Fund industry backs advisor channel

By Mark Brown | September 28, 2006 | Last updated on September 28, 2006
3 min read

Some of Canada’s more recognizable mutual fund manufacturers, managers and distributors used a panel discussion at IFIC’s annual conference to stress the importance of the advisor to the industry, despite reports that say funds pay advisors too much.

Don Reed, president and CEO of Franklin Templeton Investments, characterized the relationship between the advisor and a fund company best when he described it as a partnership. “It is a partnership between the investment advisors who service the client and the fund manager,” he said. “A financial plan is a key aspect to any successful investor’s results and the mutual fund is the product that allows that advice to occur and plans to be created.”

As another panelist added, advisors are the main point of contact between the client and the fund company. That relationship is becoming more important with time. It’s easy to think that as people retire they will have more time to tend to their own personal financial matters, cautioned Robert Frances, president and CEO of Peak Financial Group.

The reality couldn’t be any further from the truth. People want a trusted advisor to take care of things for them, he explained. “Very few people look forward to retirement and say ‘I can’t wait to retire so I can read back to back every prospectus that’s been sent to me.'”

Mutual funds are the most simple, straightforward solution for most Canadians to meet the financial targets they have, said Robert Tattersall, director and executive vice-president of Saxon Financial, which he added is the same thing he would have said 20 years ago. “Most Canadians aren’t financial experts and they are not interested in becoming financial experts,” he said, stressing that mutual funds offer these investors a cost-effective way to entrust their money to people who are.

But having someone to deal with the tedious paperwork isn’t the only thing that investors want, or need. Investors are looking for people to help them manage their retirement so that their money doesn’t run out before they do.

Much of that burden has fallen on the advisor, said Jim Hunter, CEO of NexGen Financial. Investors are going to need liquidity and they’re going to need more specialized advice so they earn an income without seeing it eroded by tax. “Some of that responsibility will have to come back on the manufacturer,” he added — which is a not-so-subtle reference to NexGen’s new line of tax-efficient funds.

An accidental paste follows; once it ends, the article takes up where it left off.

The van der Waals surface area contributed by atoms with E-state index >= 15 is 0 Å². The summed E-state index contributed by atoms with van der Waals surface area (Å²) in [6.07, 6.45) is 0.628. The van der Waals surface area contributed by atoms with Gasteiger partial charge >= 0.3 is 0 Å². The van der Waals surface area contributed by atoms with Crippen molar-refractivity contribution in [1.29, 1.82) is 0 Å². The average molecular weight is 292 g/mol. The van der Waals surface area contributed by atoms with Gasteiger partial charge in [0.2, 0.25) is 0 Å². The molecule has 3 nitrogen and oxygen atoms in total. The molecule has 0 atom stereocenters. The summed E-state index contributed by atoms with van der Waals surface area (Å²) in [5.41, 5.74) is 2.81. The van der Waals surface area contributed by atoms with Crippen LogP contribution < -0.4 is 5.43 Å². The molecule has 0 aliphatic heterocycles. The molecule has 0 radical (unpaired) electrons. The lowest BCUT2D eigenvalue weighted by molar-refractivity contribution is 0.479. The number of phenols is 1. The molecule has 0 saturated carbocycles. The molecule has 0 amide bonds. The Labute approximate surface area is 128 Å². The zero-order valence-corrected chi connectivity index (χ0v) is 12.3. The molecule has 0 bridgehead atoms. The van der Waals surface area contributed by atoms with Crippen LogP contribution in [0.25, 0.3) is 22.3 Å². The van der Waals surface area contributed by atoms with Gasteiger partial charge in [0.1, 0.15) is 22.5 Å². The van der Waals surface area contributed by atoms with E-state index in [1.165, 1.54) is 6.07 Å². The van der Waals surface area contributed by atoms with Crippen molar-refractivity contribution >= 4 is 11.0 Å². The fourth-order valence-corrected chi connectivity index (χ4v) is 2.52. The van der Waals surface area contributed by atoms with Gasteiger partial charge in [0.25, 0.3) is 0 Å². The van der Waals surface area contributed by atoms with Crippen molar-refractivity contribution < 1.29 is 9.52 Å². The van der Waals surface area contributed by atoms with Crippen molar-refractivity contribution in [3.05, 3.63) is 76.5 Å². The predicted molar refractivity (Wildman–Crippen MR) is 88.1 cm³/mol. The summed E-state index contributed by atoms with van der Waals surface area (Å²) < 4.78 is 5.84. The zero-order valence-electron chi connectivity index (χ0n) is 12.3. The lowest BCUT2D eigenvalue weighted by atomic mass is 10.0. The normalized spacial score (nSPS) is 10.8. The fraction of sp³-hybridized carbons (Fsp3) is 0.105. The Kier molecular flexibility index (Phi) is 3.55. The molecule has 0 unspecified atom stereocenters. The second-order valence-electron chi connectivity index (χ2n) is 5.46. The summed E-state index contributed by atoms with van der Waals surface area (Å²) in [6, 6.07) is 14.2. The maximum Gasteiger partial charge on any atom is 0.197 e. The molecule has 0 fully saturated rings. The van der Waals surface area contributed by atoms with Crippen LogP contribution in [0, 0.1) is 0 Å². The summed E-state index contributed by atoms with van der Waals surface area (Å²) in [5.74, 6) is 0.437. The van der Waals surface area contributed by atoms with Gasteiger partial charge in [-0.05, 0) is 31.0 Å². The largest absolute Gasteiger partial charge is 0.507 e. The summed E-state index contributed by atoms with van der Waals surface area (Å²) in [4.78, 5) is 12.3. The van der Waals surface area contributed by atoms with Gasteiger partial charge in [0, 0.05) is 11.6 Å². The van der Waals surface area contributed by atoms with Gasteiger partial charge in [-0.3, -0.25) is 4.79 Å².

It’s innovations like this that make the mutual fund industry better positioned to take care of retirees than defined benefit pension plans, Hunter said. “People who have RRSPs have all sorts of flexibility that the defined benefit industry doesn’t have.” To hammer home his point, Hunter warned that 60% of corporations have unfunded liabilities in their corporate plans. “If there is failure in that business, those issues are going to come to the fore in the next 20 years.”

Tax-efficient funds are just the latest example of how the mutual fund space has evolved. With a portfolio of $50,000 you can get top advice from a financial advisor, access to some of the leading financial minds and a dedicated regulator “all of that for the price of a latte at Starbucks,” said Frances. “When you think we contribute $10,000 a year into an RRSP, it costs you as an investor less than 60, 70 cents a day for that money to be managed.”

Another innovation has been the charitable giving fund. Charles Sims, co-president and CEO of IGM Financial, said development of this fund provides advisors with another tool to help their clients. “What the product does, it allows the advisor and the company to position itself within the investor’s eyes around a complete solution to their overall investment and planning process.”

When giving that advice, Reed implored advisors not to get too caught up in investing in the latest hot region or sector. Although Reed used BRIC funds — Brazil, Russia, India and China — as an example, he made it clear that the same can be said about investing too heavily in Canada. “Advisors are taking so much risk by leaving their clients in the Canadian market.”

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Mark Brown